(The Guardian) — In advance of the third meeting of eurozone finance ministers in less than a week, Tsipras was summoned to the office of Jean-Claude Juncker on Wednesday to try to thrash out remaining differences.
Christine Lagarde, the head of the International Monetary Fund, Mario Draghi, the president of the European Central Bank, and Jeroen Dijsselbloem, the Dutch finance minister who runs the Eurogroup committee of finance ministers, are to confront Tsipras over his tax raises and spending cuts tabled on Monday in the hope of avoiding default next week.
Wednesday’s Eurogroup meeting was aimed at preparing an agreement that would be rubber-stamped by an EU summit on Thursday, averting the eurozone’s first default next Tuesday and keeping the currency bloc intact.
But the mild euphoria that characterised frantic diplomacy and another eurozone summit in Brussels on Monday dissolved swiftly on Tuesday as it became clear that Lagarde found the proposed temporary resolution inadequate and that German chancellor Angela Merkel was also having second thoughts.
Lagarde, who kept a low profile at the summit, was said to have strong reservations about the proposed agreement on ideological terms opposed to the hard-left Tsipras government, but also because she does not think the putative agreement will put Greece on the road to recovery.
Sources familiar with Merkel’s thinking said the German leader faced a potential party revolt over extending a further lifeline to Greece without confidence it would succeed.
Greece’s eurozone bailout expires next Tuesday when it is also due to repay €1.6bn to the IMF. But there were growing signs on Tuesday that the creditors would not be rushed into a deal they view as inadequate.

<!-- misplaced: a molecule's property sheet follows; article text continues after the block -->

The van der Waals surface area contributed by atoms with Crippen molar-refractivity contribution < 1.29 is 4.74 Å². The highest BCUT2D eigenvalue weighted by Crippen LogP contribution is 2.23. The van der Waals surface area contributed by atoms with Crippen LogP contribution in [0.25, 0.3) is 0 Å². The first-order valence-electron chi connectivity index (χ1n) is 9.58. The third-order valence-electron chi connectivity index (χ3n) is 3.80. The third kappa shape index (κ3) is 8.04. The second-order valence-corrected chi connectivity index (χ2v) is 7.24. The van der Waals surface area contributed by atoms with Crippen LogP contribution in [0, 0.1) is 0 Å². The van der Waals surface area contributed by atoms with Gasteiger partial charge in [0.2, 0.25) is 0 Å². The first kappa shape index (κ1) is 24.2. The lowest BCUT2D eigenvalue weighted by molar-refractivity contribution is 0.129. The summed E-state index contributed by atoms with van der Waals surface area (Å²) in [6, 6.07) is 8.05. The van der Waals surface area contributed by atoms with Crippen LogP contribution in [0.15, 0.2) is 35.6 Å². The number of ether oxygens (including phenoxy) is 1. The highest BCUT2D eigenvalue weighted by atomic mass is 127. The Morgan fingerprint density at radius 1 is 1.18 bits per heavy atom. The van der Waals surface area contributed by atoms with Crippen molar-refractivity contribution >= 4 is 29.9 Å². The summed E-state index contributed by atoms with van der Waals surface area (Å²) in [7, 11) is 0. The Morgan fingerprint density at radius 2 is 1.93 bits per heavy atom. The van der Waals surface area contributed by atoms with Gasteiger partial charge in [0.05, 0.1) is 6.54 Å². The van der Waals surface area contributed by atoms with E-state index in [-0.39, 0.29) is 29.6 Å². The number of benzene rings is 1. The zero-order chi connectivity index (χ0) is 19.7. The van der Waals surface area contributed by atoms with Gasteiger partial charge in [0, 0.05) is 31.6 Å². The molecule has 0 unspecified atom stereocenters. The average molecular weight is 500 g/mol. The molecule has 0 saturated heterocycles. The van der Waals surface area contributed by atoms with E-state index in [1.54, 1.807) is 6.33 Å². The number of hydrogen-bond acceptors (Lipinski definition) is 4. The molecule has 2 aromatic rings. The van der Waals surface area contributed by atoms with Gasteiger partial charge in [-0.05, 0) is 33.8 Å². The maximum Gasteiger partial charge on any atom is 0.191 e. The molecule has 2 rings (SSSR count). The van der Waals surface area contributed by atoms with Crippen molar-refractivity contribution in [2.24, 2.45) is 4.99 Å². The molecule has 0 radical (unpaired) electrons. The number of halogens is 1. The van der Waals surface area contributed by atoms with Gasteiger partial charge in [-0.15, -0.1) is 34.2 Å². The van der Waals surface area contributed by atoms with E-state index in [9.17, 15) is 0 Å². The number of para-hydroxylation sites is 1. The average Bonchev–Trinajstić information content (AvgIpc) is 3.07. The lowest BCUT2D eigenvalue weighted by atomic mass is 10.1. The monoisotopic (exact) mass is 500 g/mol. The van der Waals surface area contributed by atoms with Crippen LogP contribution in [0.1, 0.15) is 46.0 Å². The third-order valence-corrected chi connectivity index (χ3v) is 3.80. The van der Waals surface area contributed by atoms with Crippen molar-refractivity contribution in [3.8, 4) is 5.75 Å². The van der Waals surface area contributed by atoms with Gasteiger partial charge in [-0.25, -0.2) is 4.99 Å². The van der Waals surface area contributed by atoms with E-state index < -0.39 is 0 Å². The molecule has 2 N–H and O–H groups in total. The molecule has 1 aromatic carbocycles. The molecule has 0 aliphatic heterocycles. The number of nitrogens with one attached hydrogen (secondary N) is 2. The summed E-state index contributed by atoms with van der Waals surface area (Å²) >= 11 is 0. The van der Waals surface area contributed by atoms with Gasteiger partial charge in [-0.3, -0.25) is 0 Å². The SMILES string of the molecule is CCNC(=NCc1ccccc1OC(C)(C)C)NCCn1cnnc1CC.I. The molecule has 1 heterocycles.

Senior eurozone sources said the IMF payment on Tuesday could be easily fixed and that Tsipras might have to call a referendum in Greece on whether to stay in the euro.
The sudden switch from hope to gloom is likely to affect the financial markets and reverse the mini-boom euphoria of the past two days while accelerating bank run tendencies and raising the pressure for the imposition of capital controls.
Greek insiders described the Tsipras summons to Brussels as “a very critical meeting”. “It is not a good sign,” said veteran political commentator Pavlos Tzimas.
As doubts deepened among the creditors, the Greek government came under intense domestic political pressure last night over its concessions. Tsipras faced criticism from within his coalition government over compromise proposals that would raise €8bn by increasing pension contributions, phasing out early retirement, hiking corporation tax and raising some rates of VAT.
The government’s junior coalition partner, the small, rightwing Independent Greeks party, added to the complications for Tsipras by warning it would only support an agreement that included some form of debt write-off. Greece’s creditors are not expected to make such a commitment this week. Panos Kammenos, Anel’s leader, added that his party would oppose a VAT increase for Greek islands “even if the government falls”.
By Tuesday night it was unclear whether the Greek leader would be able to contain the dissent or even pass an agreement through parliament, regardless of whether a deal is reached in Brussels.
Earlier on Tuesday, the European Central Bank agreed to inject nearly €1bn into the Greek banking system, the third consecutive working day that Greece has received emergency help from the ECB’s emergency liquidity assistance programme in order to stave off bankruptcy as depositors take billions of euros out of accounts.
The European commission is also dangling the prospect of €35bn in financial aid for Greece if a deal is made. “I want ordinary Greeks to know we are offering €35bn to help the economy,” said Juncker.
Earlier, optimism among investors that Greece would avoid a chaotic default boosted stock markets. Greece’s main index ended the day up more than 6%, while the French and German exchanges gained more than 1.2% and 0.7% respectively. In London, the FTSE 100 was flat, while Japan’s Nikkei index hit a 15-year high.